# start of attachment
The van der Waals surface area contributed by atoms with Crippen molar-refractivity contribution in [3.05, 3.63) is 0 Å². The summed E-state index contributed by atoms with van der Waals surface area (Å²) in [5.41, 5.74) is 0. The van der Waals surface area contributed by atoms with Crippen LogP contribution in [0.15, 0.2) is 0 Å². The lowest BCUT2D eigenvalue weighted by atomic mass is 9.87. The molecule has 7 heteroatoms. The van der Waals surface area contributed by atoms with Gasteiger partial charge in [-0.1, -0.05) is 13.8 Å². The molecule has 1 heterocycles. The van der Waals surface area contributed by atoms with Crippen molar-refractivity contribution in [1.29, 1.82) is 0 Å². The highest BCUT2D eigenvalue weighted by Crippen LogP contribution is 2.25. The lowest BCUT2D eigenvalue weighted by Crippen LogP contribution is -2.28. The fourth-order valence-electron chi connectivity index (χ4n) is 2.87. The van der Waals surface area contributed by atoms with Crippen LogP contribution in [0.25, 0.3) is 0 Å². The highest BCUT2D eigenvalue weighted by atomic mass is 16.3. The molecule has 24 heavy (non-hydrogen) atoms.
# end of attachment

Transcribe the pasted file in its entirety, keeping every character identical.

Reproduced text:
The van der Waals surface area contributed by atoms with Crippen molar-refractivity contribution in [3.05, 3.63) is 0 Å². The summed E-state index contributed by atoms with van der Waals surface area (Å²) in [5.41, 5.74) is 0. The van der Waals surface area contributed by atoms with Crippen LogP contribution in [0.15, 0.2) is 0 Å². The lowest BCUT2D eigenvalue weighted by atomic mass is 9.87. The molecule has 7 heteroatoms. The van der Waals surface area contributed by atoms with Gasteiger partial charge in [-0.1, -0.05) is 13.8 Å². The molecule has 1 heterocycles. The van der Waals surface area contributed by atoms with Crippen molar-refractivity contribution in [1.29, 1.82) is 0 Å². The highest BCUT2D eigenvalue weighted by Crippen LogP contribution is 2.25. The lowest BCUT2D eigenvalue weighted by Crippen LogP contribution is -2.28. The fourth-order valence-electron chi connectivity index (χ4n) is 2.87. The van der Waals surface area contributed by atoms with Crippen LogP contribution in [0.25, 0.3) is 0 Å². The highest BCUT2D eigenvalue weighted by atomic mass is 16.3. The molecule has 24 heavy (non-hydrogen) atoms.